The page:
Wednesday, September 1, 2010

Tuesday, August 3, 2010

So close... but so far away

Looks like the Nat Gas Act has been punted to the lame duck Congress session according to this article in The Street.

I think this quote from the article sums it up:
"The passage of the natural gas subsidy is the push the nascent sector needs to get over the proverbial hump and change what has been a slow, short-term order growth story. Without it, the natural gas vehicle stocks may not have much upside for the next few quarters, unless, of course, the legislative outlook changes yet again."
What is the potential game-changer in this bill? Federal tax incentives for BI-FUEL vehicles. Oklahoma gives the same tax credit for bi-fuel as it does for dedicated, because that's what it takes to drive adoption - bi-fuel will create the demand for CNG which will drive the construction of fueling infrastructure. There are just not enough CNG fueling options yet to drive broad dedicated CNG adoption.

For example, my family will trade out the 2004 Honda Pilot for a bi-fuel Tahoe or Expedition as soon as bi-fuel tax incentives are allowed.  There are just too many road trips we make where CNG is not available yet.

Isn't it amazing that a bill supported by many, many congressmen on both sides of the aisle can be delayed for years?  

Meanwhile, the cheapest and cleanest car in America has almost 12,000 miles on it now... :-)

Filling up in Sapulpa, OK

Saturday, June 19, 2010

Oklahoma House Bill 3024 ends OK income tax credits for electric vehicles on July 1, 2010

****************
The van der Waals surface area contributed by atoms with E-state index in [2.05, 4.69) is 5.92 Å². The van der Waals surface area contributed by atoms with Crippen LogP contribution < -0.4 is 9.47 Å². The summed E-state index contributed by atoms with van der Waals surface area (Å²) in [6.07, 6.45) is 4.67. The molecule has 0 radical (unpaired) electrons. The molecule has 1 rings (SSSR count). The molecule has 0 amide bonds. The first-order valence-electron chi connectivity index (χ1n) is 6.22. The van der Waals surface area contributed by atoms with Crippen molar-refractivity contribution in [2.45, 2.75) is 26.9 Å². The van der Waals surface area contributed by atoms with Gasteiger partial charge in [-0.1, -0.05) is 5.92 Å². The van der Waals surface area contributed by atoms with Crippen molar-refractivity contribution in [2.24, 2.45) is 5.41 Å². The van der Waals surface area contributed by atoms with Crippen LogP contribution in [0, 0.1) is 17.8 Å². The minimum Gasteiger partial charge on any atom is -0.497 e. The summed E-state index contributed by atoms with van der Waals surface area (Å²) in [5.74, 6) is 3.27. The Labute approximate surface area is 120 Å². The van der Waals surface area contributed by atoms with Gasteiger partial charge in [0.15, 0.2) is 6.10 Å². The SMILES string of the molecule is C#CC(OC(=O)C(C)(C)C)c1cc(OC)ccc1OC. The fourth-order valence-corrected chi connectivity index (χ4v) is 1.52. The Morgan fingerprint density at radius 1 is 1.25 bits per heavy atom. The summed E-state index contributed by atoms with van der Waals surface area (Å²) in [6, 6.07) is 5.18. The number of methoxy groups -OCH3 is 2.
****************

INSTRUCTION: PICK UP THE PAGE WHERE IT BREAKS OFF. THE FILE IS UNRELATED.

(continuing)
Since the Nissan Leaf won't be available for purchase until later in 2010, there will be no Oklahoma income tax credits available for the Leaf.  See page 8 of the signed legislation here.

The income tax credits for CNG remain in place.

Friday, May 28, 2010

Planning to attend a lunch with T. Boone on Wednesday

Here's the details:

Lunch with Special Guest T. Boone Pickens

benefitting Congressman John Sullivan

Wednesday June 2, 2010 11:30a

At the Helmerich Research Center at
OSU-Tulsa, 700 N Greenwood

Individual tickets: $50

Seating is limited for this event,
please RSVP by MONDAY May 31st to
918-712-2290 or sullivan2010events@gmail.com

Sunday, May 23, 2010

Oklahoma - you have an alternative

Compressed Natural Gas is widely available in Oklahoma, it's cheaper than gasoline, and the Honda Civic GX is as cheap as the gasoline Honda Civic.

Or you can keep supporting oil....



Saturday, May 22, 2010

A new CNG station in Ada, OK & the Green American Road Trip

The Chickasaw nation just opened a CNG station in Ada, OK.  I don't get to Ada very often... I'm still waiting on a station to open in Durant, OK or Paris, TX so I can easily make a trip to Dallas without going down I-35.

Also, been tracking Castlen Kennedy's trip with a dedicated CNG Tahoe.  She just almost ran out of fuel between Baton Rouge and Florida due to a 3 hour delay in Baton Rouge traffic.  This sure highlights the need for more fueling stations.  Also, once Castlen arrived at the station in Milton, FL it was closed... that's strange because all the stations I fuel at in Oklahoma are unmanned and open 24/7.  I never have a problem getting fuel all hours of the day.

Here's a map of Castlen's planned route from Austin to Boston:

View Green American Road Trip Fueling Stations in a larger map

Saturday, April 24, 2010